A Short Analysis of John Milton’s ‘Methought I Saw My Late Espoused Saint’

By Dr Oliver Tearle (Loughborough University) ‘Methought I Saw My Late Espousèd Saint’, sometimes known as ‘On His Deceased Wife’, is one of John Milton’s best-known sonnets. It’s a moving account of grief in the face of the loss of a loved one, and Milton – better known for his religious epic poem Paradise Lost … Read more

10 of the Best John Milton Poems Everyone Should Read

John Milton (1608-74) is one of the most important poets of the seventeenth century – indeed, one of the most important and influential poets in all of English literature. He’s rightly celebrated for writing the definitive English epic in his long narrative poem Paradise Lost, but John Milton wrote a great deal more besides. Below, we pick, and introduce, ten of Milton’s greatest poems.

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‘On the Morning of Christ’s Nativity’: A Poem by John Milton

Written in December 1629 when John Milton (1608-74) was still in his early twenties, ‘On the Morning of Christ’s Nativity’ is about – well, the title says it all, really: the Nativity, or birth of Jesus Christ. As Christmas approaches, this long religious poem is the perfect way to get yourself into the festive mood.

On the Morning of Christ’s Nativity

This is the month, and this the happy morn,
      Wherein the Son of Heav’n’s eternal King,
Of wedded Maid, and Virgin Mother born,
      Our great redemption from above did bring;
      For so the holy sages once did sing,
            That he our deadly forfeit should release,
            And with his Father work us a perpetual peace.

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Five Fascinating Facts about John Milton

The interesting life of John Milton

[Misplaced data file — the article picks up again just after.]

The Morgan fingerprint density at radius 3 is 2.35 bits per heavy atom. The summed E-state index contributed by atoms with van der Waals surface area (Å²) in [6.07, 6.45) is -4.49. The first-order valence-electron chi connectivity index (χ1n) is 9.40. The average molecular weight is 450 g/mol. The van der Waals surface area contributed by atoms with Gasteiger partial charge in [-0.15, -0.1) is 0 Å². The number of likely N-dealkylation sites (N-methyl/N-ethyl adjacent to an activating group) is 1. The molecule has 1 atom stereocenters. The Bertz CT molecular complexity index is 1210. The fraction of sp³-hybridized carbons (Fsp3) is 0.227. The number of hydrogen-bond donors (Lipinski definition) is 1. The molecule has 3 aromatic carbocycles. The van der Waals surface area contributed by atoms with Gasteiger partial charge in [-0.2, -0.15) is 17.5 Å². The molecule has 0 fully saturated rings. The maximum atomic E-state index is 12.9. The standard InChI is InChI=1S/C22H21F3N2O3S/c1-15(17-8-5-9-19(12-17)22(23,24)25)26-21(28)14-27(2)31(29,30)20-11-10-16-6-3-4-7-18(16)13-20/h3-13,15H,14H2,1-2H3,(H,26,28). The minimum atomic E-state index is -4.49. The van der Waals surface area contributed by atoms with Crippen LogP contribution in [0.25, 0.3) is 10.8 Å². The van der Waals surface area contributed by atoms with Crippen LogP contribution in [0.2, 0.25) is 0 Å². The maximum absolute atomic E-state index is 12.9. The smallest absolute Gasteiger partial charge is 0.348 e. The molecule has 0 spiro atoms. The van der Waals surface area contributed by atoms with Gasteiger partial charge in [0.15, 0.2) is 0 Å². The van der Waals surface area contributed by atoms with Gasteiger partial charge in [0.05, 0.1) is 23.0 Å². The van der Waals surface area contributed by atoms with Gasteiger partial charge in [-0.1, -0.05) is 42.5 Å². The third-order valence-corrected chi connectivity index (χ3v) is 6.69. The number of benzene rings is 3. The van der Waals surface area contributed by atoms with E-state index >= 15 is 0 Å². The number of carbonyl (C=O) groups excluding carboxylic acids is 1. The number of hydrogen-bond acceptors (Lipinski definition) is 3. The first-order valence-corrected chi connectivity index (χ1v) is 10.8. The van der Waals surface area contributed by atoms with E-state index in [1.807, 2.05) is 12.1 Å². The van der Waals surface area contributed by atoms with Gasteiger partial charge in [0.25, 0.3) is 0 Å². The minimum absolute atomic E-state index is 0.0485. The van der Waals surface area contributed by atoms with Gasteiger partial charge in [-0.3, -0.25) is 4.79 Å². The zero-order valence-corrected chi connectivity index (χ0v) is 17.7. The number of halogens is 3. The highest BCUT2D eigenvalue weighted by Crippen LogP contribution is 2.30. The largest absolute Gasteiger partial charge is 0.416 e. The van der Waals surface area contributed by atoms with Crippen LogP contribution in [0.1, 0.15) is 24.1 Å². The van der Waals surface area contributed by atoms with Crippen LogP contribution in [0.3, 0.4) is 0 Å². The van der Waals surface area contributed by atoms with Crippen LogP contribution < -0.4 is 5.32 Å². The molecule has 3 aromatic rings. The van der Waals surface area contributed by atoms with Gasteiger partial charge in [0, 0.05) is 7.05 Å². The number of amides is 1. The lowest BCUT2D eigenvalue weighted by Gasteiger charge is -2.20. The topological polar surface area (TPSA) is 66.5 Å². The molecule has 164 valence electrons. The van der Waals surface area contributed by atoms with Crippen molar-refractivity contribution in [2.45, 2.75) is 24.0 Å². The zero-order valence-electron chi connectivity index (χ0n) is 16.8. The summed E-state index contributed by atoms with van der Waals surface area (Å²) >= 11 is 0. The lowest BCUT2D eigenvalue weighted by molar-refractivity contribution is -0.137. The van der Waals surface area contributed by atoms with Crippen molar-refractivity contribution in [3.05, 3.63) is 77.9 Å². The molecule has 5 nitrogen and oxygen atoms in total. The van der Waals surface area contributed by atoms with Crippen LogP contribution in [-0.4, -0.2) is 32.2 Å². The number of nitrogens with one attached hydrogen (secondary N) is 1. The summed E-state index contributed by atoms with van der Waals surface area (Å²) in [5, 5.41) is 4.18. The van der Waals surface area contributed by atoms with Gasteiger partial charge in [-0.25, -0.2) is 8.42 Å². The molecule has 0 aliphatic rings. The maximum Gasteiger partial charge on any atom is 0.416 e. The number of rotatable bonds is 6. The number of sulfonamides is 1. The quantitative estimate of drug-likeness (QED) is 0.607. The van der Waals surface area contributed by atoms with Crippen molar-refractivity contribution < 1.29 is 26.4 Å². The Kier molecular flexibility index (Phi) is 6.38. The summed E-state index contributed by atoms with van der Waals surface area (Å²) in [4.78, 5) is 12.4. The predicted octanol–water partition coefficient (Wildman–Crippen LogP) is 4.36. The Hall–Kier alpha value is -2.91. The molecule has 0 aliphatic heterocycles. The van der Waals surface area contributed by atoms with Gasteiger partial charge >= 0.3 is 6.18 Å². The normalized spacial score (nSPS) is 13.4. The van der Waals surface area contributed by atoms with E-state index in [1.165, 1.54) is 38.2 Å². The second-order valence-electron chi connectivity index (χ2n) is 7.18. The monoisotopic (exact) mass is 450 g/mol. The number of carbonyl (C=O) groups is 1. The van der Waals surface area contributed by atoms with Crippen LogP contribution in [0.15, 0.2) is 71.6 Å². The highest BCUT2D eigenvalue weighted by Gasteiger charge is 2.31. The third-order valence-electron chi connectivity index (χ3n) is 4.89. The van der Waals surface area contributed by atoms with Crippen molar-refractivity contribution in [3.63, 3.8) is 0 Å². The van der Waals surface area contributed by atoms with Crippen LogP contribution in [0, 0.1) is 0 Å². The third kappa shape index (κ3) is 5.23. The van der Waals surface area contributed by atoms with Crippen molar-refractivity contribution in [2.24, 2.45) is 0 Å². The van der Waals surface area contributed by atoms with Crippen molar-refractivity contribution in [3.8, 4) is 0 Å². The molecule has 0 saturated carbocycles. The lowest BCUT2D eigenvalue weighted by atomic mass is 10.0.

1. As a teenager, John Milton began writing an epic poem in Latin about the Gunpowder Plot. John Milton (1608-74) wanted to write an epic poem from an early age. He left his first attempt, in quintum novembris (‘Remember, remember…’), unfinished, but this early work shows how much the idea of Paradise Lost had gestated over a period of some forty years. It is Satan – the villain (antihero?) of Paradise Lost – who suggests the idea of the Gunpowder Plot to the Pope, who then enlists the help of Robert Catesby, Guy Fawkes, and the others. Later on, in his early thirties, Milton announced his plan to write a great Arthurian epic in English – like Spenser’s The Faerie Queene but with more classical control over the subject and narrative – but he never got around to writing the poem.

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November 23 in Literary History: John Milton Publishes Areopagitica

The most significant events in the history of books on the 23rd of November

534 BC: Thespis of Icaria – from whom we get the word ‘thespian’ – becomes the first recorded actor to portray a character on the stage. According to legend, Thespis was the first person to appear on stage and perform a role, rather than speak as himself, which had been the norm until then (where storytellers would perform as themselves, rather than in character). The ’23 November’ date is more traditional than factual, of course…

1644: John Milton publishes one of the most famous – and eloquent – defences of free expression ever written, the Areopagitica. A polemical tract in prose, published during the English Civil War, Areopagitica is an attack on censorship and an argument in favour of the freedom of the press – as relevant now as it has ever been.

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